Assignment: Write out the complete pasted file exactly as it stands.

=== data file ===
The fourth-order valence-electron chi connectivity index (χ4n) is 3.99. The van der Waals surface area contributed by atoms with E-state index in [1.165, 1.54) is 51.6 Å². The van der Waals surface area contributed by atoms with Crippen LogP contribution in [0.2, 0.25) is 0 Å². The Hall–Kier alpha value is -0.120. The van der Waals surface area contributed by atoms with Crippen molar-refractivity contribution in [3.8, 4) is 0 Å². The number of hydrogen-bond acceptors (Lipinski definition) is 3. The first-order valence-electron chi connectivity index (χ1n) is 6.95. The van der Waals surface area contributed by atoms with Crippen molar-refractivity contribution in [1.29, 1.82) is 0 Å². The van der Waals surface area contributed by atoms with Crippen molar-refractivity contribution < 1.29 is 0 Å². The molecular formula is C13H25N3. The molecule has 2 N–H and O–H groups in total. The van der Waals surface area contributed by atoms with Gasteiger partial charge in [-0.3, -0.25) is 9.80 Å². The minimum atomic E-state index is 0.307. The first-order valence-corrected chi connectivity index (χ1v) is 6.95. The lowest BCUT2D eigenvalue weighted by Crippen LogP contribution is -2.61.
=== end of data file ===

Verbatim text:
The fourth-order valence-electron chi connectivity index (χ4n) is 3.99. The van der Waals surface area contributed by atoms with E-state index in [1.165, 1.54) is 51.6 Å². The van der Waals surface area contributed by atoms with Crippen LogP contribution in [0.2, 0.25) is 0 Å². The Hall–Kier alpha value is -0.120. The van der Waals surface area contributed by atoms with Crippen molar-refractivity contribution in [3.8, 4) is 0 Å². The number of hydrogen-bond acceptors (Lipinski definition) is 3. The first-order valence-electron chi connectivity index (χ1n) is 6.95. The van der Waals surface area contributed by atoms with Crippen molar-refractivity contribution in [1.29, 1.82) is 0 Å². The van der Waals surface area contributed by atoms with Crippen molar-refractivity contribution < 1.29 is 0 Å². The molecular formula is C13H25N3. The molecule has 2 N–H and O–H groups in total. The van der Waals surface area contributed by atoms with Gasteiger partial charge in [-0.3, -0.25) is 9.80 Å². The minimum atomic E-state index is 0.307. The first-order valence-corrected chi connectivity index (χ1v) is 6.95. The lowest BCUT2D eigenvalue weighted by Crippen LogP contribution is -2.61.